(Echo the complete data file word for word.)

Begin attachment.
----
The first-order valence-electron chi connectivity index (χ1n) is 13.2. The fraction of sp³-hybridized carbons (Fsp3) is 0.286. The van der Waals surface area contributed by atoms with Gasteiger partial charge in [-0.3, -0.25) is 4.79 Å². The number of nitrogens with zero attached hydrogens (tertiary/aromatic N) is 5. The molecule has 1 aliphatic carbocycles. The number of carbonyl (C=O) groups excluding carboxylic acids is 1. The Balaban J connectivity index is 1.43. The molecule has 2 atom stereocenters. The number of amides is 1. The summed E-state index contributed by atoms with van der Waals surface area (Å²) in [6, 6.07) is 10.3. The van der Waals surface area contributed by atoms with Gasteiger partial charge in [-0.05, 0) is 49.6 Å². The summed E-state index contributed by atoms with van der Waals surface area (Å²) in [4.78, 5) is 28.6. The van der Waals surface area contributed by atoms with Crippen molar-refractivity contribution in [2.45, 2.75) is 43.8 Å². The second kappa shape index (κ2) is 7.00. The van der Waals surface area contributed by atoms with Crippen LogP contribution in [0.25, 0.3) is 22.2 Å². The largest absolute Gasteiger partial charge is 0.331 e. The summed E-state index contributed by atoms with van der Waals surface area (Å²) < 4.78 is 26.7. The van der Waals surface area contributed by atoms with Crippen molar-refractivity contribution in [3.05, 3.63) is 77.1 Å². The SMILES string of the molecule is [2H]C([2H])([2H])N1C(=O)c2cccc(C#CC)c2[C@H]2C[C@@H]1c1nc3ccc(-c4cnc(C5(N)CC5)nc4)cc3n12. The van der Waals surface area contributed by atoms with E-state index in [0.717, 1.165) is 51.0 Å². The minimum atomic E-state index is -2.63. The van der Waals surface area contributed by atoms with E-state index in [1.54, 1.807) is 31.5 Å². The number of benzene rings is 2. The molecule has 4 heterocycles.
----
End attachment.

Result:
The first-order valence-electron chi connectivity index (χ1n) is 13.2. The fraction of sp³-hybridized carbons (Fsp3) is 0.286. The van der Waals surface area contributed by atoms with Gasteiger partial charge in [-0.3, -0.25) is 4.79 Å². The number of nitrogens with zero attached hydrogens (tertiary/aromatic N) is 5. The molecule has 1 aliphatic carbocycles. The number of carbonyl (C=O) groups excluding carboxylic acids is 1. The Balaban J connectivity index is 1.43. The molecule has 2 atom stereocenters. The number of amides is 1. The summed E-state index contributed by atoms with van der Waals surface area (Å²) in [6, 6.07) is 10.3. The van der Waals surface area contributed by atoms with Gasteiger partial charge in [-0.05, 0) is 49.6 Å². The summed E-state index contributed by atoms with van der Waals surface area (Å²) in [4.78, 5) is 28.6. The van der Waals surface area contributed by atoms with Crippen molar-refractivity contribution in [2.45, 2.75) is 43.8 Å². The second kappa shape index (κ2) is 7.00. The van der Waals surface area contributed by atoms with Crippen LogP contribution in [0.25, 0.3) is 22.2 Å². The largest absolute Gasteiger partial charge is 0.331 e. The summed E-state index contributed by atoms with van der Waals surface area (Å²) < 4.78 is 26.7. The van der Waals surface area contributed by atoms with Crippen molar-refractivity contribution in [3.05, 3.63) is 77.1 Å². The SMILES string of the molecule is [2H]C([2H])([2H])N1C(=O)c2cccc(C#CC)c2[C@H]2C[C@@H]1c1nc3ccc(-c4cnc(C5(N)CC5)nc4)cc3n12. The van der Waals surface area contributed by atoms with E-state index in [0.717, 1.165) is 51.0 Å². The minimum atomic E-state index is -2.63. The van der Waals surface area contributed by atoms with E-state index in [1.54, 1.807) is 31.5 Å². The number of benzene rings is 2. The molecule has 4 heterocycles.